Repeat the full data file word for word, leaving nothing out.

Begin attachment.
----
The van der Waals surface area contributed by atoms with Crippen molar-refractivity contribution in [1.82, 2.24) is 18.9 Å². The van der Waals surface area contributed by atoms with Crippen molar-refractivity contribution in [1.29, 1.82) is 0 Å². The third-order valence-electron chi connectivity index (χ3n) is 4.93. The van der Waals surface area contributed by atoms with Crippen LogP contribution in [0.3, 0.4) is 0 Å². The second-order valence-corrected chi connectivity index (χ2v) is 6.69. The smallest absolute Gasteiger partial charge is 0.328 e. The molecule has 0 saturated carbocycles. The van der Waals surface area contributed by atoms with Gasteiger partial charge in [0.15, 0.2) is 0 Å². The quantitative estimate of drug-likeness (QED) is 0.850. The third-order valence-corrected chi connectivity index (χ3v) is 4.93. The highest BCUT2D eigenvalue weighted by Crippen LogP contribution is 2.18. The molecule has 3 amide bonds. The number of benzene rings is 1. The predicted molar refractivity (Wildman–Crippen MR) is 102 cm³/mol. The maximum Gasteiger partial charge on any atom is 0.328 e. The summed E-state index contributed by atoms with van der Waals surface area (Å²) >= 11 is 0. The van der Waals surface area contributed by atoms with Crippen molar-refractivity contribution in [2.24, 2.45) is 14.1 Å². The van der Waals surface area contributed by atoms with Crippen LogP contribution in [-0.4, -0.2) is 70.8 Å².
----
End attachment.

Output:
The van der Waals surface area contributed by atoms with Crippen molar-refractivity contribution in [1.82, 2.24) is 18.9 Å². The van der Waals surface area contributed by atoms with Crippen molar-refractivity contribution in [1.29, 1.82) is 0 Å². The third-order valence-electron chi connectivity index (χ3n) is 4.93. The van der Waals surface area contributed by atoms with Crippen LogP contribution in [0.3, 0.4) is 0 Å². The second-order valence-corrected chi connectivity index (χ2v) is 6.69. The smallest absolute Gasteiger partial charge is 0.328 e. The molecule has 0 saturated carbocycles. The van der Waals surface area contributed by atoms with Gasteiger partial charge in [0.15, 0.2) is 0 Å². The quantitative estimate of drug-likeness (QED) is 0.850. The third-order valence-corrected chi connectivity index (χ3v) is 4.93. The highest BCUT2D eigenvalue weighted by Crippen LogP contribution is 2.18. The molecule has 3 amide bonds. The number of benzene rings is 1. The predicted molar refractivity (Wildman–Crippen MR) is 102 cm³/mol. The maximum Gasteiger partial charge on any atom is 0.328 e. The summed E-state index contributed by atoms with van der Waals surface area (Å²) >= 11 is 0. The van der Waals surface area contributed by atoms with Crippen molar-refractivity contribution in [2.24, 2.45) is 14.1 Å². The van der Waals surface area contributed by atoms with Crippen LogP contribution in [-0.4, -0.2) is 70.8 Å².